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Work-related Car Accidents: Who Is Responsible?

Posted on by Defensive Driving Team | in Defensive Driving Tips

If your employee has an accident while driving his or her own car to work, are you as the employer responsible? What about an employee who uses a personal car to take a prospective client to dinner and hits a pedestrian? What if a different employee has an accident while using a company car on personal business?

Whether you are responsible for a corporate fleet or simply have one or two employees who use their cars to run work-related errands, these are questions you should be able to answer. However, the answers can be a bit more complicated than you might think.

In general, employers have vicarious responsibility for the actions of their employees. Under the principle “respondeat superior”, an employer is legally responsible for any actions undertaken employees during the course of employment. Determining what exactly the “course of employment” is can be a bit tricky.

Basically, if an action is undertaken to accommodate the needs of an employer and/or benefits the employer, then it is considered to be in the “course of employment.” For example, say an employer asks his employee to fetch work-related materials on his or her way home. The employer would then be liable for any accidents or damage incurred by the employee while driving home from work. This holds true whether or not the employee is driving a company car or a personal car and even if the driver only uses the vehicle for work-related purposes sporadically.

For example, in a recent case in California, Lobo v. Tamco (2010), the court ruled that an employer was responsible for the actions of an employee while travelling to and from work, as the employer required that the employee bring his car to work in order to use it for company errands. While the employee had only been required to use his car for work-related errands on 12 occasions during 16 years of employment, the employer was nonetheless held responsible.
Courts do often distinguish between “detours” and “frolics.” If an employee goes on a detour while carrying out his or her duties, then the employer will still be responsible. For example, if an employee stops for food while on the way to a sales call and an accident occurs at the drive-through, the employer will likely be held responsible. However, should an employee use a personal OR company vehicle for reasons of personal pleasure, this is defined as a “frolic”, and the employer is not held responsible. For example, if an employee has an accident with a company car while taking his family out to dinner, the employer won’t be held responsible. However, this may not necessarily be true. In some states, owner liability laws will ensure that the employer is responsible for any accidents that involve company cars, even if they occur while personal tasks are being carried out.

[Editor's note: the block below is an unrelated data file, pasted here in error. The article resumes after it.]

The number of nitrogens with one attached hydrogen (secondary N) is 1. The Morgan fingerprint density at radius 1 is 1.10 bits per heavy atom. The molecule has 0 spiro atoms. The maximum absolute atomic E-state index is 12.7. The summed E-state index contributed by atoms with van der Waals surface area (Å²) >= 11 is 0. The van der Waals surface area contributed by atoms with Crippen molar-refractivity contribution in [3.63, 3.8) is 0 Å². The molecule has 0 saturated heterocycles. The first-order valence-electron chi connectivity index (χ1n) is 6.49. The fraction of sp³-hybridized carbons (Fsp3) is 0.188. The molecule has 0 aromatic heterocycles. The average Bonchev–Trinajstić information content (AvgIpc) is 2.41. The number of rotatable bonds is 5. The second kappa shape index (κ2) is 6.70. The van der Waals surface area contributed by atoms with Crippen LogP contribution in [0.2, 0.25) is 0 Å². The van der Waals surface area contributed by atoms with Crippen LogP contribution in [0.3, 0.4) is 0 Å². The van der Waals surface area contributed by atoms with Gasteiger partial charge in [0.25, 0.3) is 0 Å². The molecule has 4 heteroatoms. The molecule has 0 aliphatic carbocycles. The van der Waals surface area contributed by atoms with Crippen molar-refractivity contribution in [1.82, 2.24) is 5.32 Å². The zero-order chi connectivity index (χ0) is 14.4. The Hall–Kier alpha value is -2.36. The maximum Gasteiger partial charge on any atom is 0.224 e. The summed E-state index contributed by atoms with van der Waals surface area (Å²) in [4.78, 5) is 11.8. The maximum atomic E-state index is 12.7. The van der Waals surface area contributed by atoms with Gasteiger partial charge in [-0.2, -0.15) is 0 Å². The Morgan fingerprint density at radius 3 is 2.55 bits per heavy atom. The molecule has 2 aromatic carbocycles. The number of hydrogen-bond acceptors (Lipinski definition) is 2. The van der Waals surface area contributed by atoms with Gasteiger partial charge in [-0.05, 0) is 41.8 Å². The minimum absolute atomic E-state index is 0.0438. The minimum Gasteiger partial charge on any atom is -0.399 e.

Employers can also be held responsible for negligent hiring. Employers need to conduct the necessary background checks to ensure that employees are suitable for the tasks that will be required of them. For example, an employer who hired a convicted child molester to drive an ice cream truck would be guilty of negligent hiring. This holds true for positions which require driving. If you are hiring an employee who will be required to carry out ANY kind of work-related driving, you, as an employer, will be responsible for checking that the prospective employee has a clear driving record, any necessary licensing, and the knowledge and skills necessary to drive safely. Employers can also be found guilty of negligent retention. If a driver accumulates repeated fines and offenses, his or her employer must take steps to prevent further problems, including suspension, firing, or the completion of a defensive driving course.
One area of employer liability that has recently come under intense scrutiny is the rise in distracted driving accidents. Employers can be held liable for cell-phone related accidents, particularly if the employer has created a work environment in which employees are pressured to be in constant communication, even while driving. If an employer issues cellphones to employees, the employer can also be held liable for phone related accidents.

As an employer, you can take several steps to minimize your liability for cell-phone related accidents, including:

  • Creating a clear written policy on cell phone usage and safe driving that is signed by all employees. For tips on how to do this, see my previous entry on how to create a safe driving policy.
  • Provide printed information on state laws regarding driving and cell-phone usage.
  • Have all employees sign an indemnity statement that absolves the employer of responsibility should they violate the company’s cell-phone usage policy.

Communication of expectations and regular safe driving education can also help to reduce the number of accidents and promote safe driving habits within the work place. Enrolling your workforce in a defensive driving course is a great way to educate your employees and prevent accidents. Find out more at www.businessdefensivedriving.com.

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